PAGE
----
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TONKA14 Posts: 4,947
1/9/13 2:51 P

It looks like you have just started a program, is that correct? Many people either gain a little weight or don't see any change on the scale after making a significant change in their level of exercise.

When you start doing more exercise, your body begins storing more fuel in your muscle cells, where it can be used easily and quickly to fuel your workouts. The process of converting glucose (carbohydrates) into fuel that your muscles actually store and use (glycogen) requires three molecules of water for every molecule of glucose. As your muscles are building up glycogen stores, your body has to retain extra water for this purpose. That's what causes most of the initial weight gain or lack of weight loss. This is a good thing—not something to worry about.

So if you are just getting started, be patient and stay the course. A healthy lifestyle change is a marathon and not a sprint so focus on your fast break goals and taking small steps forward.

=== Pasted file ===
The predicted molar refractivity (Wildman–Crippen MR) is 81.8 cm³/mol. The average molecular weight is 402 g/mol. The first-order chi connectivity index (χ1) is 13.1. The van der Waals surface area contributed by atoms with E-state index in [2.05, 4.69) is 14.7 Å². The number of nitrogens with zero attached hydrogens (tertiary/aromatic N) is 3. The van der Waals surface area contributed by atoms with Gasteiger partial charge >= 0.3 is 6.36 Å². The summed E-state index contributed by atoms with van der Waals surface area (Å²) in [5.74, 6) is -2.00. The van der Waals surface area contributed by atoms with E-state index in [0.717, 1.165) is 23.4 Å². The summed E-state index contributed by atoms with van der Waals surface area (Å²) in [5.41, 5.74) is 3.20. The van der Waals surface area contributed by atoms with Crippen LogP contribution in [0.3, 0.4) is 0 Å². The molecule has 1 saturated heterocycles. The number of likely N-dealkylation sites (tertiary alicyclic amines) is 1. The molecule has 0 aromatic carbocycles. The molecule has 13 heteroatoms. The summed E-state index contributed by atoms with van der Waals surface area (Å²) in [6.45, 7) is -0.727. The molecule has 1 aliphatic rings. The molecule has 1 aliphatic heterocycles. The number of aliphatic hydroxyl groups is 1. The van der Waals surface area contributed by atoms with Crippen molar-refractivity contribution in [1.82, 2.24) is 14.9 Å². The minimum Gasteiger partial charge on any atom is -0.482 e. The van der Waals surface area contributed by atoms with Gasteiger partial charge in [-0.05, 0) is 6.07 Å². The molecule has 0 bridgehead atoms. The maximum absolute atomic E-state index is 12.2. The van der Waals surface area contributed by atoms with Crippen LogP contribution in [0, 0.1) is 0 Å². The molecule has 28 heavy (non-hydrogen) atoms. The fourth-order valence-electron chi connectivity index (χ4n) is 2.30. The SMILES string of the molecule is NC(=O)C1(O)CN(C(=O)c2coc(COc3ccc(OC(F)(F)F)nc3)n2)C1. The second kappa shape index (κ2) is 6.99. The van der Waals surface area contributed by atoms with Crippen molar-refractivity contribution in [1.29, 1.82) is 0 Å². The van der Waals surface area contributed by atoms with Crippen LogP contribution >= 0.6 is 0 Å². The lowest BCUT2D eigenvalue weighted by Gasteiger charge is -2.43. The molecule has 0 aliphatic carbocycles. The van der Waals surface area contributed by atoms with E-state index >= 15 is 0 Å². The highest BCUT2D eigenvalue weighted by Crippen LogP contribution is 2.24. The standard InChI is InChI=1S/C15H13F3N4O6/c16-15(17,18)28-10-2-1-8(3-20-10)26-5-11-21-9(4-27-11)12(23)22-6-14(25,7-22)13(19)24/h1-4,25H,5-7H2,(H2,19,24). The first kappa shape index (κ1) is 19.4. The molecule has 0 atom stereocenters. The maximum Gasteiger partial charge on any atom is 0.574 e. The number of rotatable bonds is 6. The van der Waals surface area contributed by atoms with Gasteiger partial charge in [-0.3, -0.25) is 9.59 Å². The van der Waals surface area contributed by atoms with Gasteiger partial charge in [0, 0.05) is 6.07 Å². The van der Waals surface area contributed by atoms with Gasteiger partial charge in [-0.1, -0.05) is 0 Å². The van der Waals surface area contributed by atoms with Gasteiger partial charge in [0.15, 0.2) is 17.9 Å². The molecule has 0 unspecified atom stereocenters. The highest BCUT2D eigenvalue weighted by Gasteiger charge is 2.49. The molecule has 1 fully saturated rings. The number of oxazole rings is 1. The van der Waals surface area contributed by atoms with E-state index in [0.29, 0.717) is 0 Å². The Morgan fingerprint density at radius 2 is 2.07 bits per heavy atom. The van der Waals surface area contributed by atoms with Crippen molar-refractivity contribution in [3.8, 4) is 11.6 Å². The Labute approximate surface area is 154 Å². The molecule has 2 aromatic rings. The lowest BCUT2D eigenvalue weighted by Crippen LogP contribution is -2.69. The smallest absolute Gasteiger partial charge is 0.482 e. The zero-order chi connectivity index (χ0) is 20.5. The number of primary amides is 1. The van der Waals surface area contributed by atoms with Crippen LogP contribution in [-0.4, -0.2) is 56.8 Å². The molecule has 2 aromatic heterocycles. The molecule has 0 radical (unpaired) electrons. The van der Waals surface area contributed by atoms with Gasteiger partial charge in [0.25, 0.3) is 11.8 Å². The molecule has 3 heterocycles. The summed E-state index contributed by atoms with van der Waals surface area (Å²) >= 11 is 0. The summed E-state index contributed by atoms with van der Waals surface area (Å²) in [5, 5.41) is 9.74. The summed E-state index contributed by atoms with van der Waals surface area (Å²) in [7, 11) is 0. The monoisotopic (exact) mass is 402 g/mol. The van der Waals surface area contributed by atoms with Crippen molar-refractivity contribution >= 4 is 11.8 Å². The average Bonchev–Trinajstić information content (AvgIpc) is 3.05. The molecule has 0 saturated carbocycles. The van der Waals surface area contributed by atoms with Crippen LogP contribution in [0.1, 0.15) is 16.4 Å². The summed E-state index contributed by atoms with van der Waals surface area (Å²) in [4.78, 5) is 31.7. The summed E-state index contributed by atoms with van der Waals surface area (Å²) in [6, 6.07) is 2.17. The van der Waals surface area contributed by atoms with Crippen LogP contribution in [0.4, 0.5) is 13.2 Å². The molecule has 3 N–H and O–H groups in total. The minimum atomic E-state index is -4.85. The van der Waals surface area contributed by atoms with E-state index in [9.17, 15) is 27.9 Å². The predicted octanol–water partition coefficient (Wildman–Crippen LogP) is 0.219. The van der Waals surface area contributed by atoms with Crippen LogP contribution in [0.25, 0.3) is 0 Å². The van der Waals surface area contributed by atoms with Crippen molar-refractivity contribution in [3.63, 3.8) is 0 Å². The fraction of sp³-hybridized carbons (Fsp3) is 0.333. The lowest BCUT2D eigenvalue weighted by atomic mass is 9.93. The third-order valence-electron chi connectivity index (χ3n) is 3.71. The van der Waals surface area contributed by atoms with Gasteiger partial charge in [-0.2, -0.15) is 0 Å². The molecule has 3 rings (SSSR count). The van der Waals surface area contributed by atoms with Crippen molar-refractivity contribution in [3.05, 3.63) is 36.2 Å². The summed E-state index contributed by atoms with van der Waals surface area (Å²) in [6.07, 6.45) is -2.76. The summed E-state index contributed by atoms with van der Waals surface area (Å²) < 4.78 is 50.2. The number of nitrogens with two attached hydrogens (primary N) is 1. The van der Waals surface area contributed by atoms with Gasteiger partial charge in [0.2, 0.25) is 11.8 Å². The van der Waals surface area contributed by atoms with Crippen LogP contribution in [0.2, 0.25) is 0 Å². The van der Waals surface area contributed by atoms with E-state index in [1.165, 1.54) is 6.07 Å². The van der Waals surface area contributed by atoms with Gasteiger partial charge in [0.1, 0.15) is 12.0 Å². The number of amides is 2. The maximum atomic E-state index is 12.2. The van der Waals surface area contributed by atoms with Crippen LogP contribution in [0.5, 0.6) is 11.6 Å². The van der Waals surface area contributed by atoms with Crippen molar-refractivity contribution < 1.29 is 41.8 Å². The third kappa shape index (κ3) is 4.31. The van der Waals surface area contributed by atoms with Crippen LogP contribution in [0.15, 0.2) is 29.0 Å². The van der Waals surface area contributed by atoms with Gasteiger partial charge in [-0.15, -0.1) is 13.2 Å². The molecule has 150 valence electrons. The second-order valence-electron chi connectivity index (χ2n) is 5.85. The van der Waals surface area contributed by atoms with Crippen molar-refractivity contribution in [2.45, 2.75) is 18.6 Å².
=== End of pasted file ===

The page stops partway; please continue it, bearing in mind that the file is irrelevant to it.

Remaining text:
Coach Tanya

MANDIE517 Posts: 13
1/9/13 1:57 P

On average, I have a calorie differential of 650-750 day to day while eating around the middle of my calorie range. Why is it that not only do I not lose pounds or inches, but I actually GAIN weight? What's going on here. I've evaluated my food and my workouts and determined that I need to make a few swaps food wise and put in a little more effort when working out but shouldn't a negative calorie differential show some kind of loss on it's own?

Starting to really doubt this whole "calories in, calories out" mumbo jumbo.

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